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How Does GHB Tolerance Work?

GHB abuse causes neurotransmitter fluctuations and withdrawal symptoms that work to fuel the addiction cycle.

GHB, also known as gamma-hydroxybutyrate, belongs to the dissociative class of hallucinogen drugs and also exists as one of the brain’s neurotransmitter materials. GHB produces anesthetic-like effects making for an effective intravenous anesthetic as well as an effective sleep disorder treatment. These effects play into GHB’s tolerance mechanisms in terms of how the brain interacts with this drug.

According to the Journal of Behavioral Pharmacology, GHB produces a range of effects when used for recreational purposes, bringing on euphoria, sedation, stimulant-like effects as well as instilling a sense of disconnection from one’s body.

As one of the few hallucinogens that carry a high abuse/addiction potential, GHB tolerance mechanisms play an active role in driving the abuse/addiction cycle. For these reasons, anyone who uses GHB on a frequent basis may well require some form of treatment help in order to stop using the drug.

GHB Dosage Level Effects

GHB effects can vary considerably depending on the dosage amount ingested. In effect, it can be difficult to calibrate the dosage level needed to induce a “high” state since amounts capable of causing overdose aren’t much higher at all.

GHB Tolerance

Sleep problems and agitation are common GHB withdrawal symptoms.

According to the National Drug Intelligence Center, less than one gram of GHB produces heavy relaxation to the point where substantial loss in muscle tone occurs. This low a dosage level also drops a person’s inhibitions.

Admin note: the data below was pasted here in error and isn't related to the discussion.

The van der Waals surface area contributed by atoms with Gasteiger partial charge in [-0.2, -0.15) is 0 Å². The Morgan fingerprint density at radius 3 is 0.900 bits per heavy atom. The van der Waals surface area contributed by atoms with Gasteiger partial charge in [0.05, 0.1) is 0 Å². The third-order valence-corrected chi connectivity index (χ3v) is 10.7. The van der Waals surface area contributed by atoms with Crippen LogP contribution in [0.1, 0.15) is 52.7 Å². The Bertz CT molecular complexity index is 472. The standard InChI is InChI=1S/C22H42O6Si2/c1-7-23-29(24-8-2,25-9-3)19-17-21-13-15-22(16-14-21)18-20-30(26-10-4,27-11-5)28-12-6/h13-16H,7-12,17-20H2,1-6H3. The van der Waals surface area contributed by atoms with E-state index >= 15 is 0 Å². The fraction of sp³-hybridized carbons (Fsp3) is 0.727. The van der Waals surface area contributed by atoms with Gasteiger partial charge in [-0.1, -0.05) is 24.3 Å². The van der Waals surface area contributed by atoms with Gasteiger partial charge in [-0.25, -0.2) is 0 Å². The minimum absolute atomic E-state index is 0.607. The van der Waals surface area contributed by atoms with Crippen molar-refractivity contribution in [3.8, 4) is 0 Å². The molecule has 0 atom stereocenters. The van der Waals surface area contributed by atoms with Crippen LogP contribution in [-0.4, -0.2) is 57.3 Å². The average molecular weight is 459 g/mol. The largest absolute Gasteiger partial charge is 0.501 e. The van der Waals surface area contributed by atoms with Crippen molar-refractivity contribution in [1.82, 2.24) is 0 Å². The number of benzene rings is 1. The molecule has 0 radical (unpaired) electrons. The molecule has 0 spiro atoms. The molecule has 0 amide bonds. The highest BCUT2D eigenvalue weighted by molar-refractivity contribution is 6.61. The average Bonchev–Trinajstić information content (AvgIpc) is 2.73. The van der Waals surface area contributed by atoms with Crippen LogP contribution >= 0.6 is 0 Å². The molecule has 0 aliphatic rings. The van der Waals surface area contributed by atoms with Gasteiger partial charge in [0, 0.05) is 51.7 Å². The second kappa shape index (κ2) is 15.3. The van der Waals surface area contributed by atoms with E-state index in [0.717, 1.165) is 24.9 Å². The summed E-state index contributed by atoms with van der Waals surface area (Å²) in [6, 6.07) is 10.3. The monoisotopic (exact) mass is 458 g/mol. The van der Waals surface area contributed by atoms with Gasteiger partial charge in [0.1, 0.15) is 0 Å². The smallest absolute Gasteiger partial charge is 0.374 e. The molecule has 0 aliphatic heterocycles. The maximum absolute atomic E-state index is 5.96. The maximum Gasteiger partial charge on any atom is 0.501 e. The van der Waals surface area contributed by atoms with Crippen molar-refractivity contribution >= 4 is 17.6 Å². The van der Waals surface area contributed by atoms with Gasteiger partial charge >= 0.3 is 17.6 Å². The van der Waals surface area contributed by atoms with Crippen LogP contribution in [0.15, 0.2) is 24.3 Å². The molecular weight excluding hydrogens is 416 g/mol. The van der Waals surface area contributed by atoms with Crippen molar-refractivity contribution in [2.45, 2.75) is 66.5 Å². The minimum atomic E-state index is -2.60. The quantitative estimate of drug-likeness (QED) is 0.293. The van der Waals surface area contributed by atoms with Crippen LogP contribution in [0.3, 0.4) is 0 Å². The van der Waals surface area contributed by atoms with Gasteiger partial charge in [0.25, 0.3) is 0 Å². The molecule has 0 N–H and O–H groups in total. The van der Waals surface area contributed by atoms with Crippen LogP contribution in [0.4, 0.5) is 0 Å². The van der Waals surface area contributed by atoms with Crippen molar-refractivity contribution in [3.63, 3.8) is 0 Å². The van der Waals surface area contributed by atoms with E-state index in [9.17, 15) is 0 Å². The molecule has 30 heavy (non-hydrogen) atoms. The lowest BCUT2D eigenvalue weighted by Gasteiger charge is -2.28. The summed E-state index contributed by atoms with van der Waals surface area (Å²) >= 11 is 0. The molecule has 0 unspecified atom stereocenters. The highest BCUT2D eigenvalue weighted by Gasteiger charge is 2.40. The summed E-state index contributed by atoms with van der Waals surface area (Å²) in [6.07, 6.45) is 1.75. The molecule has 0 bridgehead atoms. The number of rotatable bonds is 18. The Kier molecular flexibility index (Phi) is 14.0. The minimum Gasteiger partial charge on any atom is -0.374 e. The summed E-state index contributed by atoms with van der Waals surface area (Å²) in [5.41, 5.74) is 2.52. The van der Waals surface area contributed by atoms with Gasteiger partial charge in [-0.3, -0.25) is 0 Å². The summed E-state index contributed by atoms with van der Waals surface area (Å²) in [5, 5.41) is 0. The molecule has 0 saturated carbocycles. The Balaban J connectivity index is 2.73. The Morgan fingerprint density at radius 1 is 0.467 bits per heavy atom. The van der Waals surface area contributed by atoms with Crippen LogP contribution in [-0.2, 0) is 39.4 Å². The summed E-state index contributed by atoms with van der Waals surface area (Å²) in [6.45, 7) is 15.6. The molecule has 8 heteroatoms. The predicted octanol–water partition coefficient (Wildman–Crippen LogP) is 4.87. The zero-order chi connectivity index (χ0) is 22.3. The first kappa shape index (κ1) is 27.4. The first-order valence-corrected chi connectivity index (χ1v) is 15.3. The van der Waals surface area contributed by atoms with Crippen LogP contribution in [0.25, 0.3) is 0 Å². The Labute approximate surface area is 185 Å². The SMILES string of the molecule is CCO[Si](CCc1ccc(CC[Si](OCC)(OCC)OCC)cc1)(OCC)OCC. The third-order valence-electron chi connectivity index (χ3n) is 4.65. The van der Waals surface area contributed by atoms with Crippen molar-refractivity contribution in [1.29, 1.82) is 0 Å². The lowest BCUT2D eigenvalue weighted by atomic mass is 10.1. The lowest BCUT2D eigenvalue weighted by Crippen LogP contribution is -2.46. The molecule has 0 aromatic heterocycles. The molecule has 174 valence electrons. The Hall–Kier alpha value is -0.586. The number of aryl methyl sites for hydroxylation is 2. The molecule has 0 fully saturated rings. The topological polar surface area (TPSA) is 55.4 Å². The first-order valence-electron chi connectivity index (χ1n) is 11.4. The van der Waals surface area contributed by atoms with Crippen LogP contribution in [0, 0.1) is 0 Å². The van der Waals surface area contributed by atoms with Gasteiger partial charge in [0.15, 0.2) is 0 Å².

Doses of two to four grams can bring on a comatose-like state that requires medical attention to revive the user. Ultimately, the higher the dosage amount used on a regular basis the faster GHB tolerance levels rise.

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GHB Tolerance Mechanisms

Neurotransmitter Fluctuations

GHB tolerance develops out of the ongoing effects this drug has on the brain’s neurotransmitter systems. GHB interferes with GABA neurotransmitter production rates, which essentially sets off a chain reaction that offsets dopamine, glutamate and norepinephrine production outputs. These interactions combined work to alter the brain’s electrical activity, individual cell activity and brain reward system functioning.

Over time, the brain adapts to these changes with individual cells becoming less responsive to the drug’s effects. Herein lies the GHB tolerance mechanism. When this happens, users take to increasing their dosage amounts in order to keep experiencing the drug’s “high” effects.

Withdrawal Episodes

As GHB tolerance levels increase, the brain becomes physically dependent to the point where it can no longer maintain normal bodily functioning in the absence of the drug’s effects. According to the Texas Commission on Alcohol & Drug Abuse, withdrawal episodes and increasing GHB tolerance level effects become the driving forces behind a developing addiction problem.

Symptoms commonly experienced during a withdrawal episode include:

  • Agitation
  • Tremors
  • Problems sleeping
  • Suspicious thinking patterns
  • Muscle cramps
  • Mental confusion
  • Feelings of panic

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For the most part, GHB tolerance level increases drive the addiction cycle in the same way tolerance level increases lead to opiate- and stimulant-based addictions. The higher tolerance levels climb the faster the rate of addiction.

Once addiction reaches full force both the body and the mind become dependent on GHB effects. At this point, professional treatment help is needed to stop using the drug.

If you suspect you or someone you know may be experiencing GHB tolerance level increases and are considering getting treatment help, please feel free to call our toll-free helpline at 800-609-2774 (Who Answers?) to speak with one of our addictions specialists.

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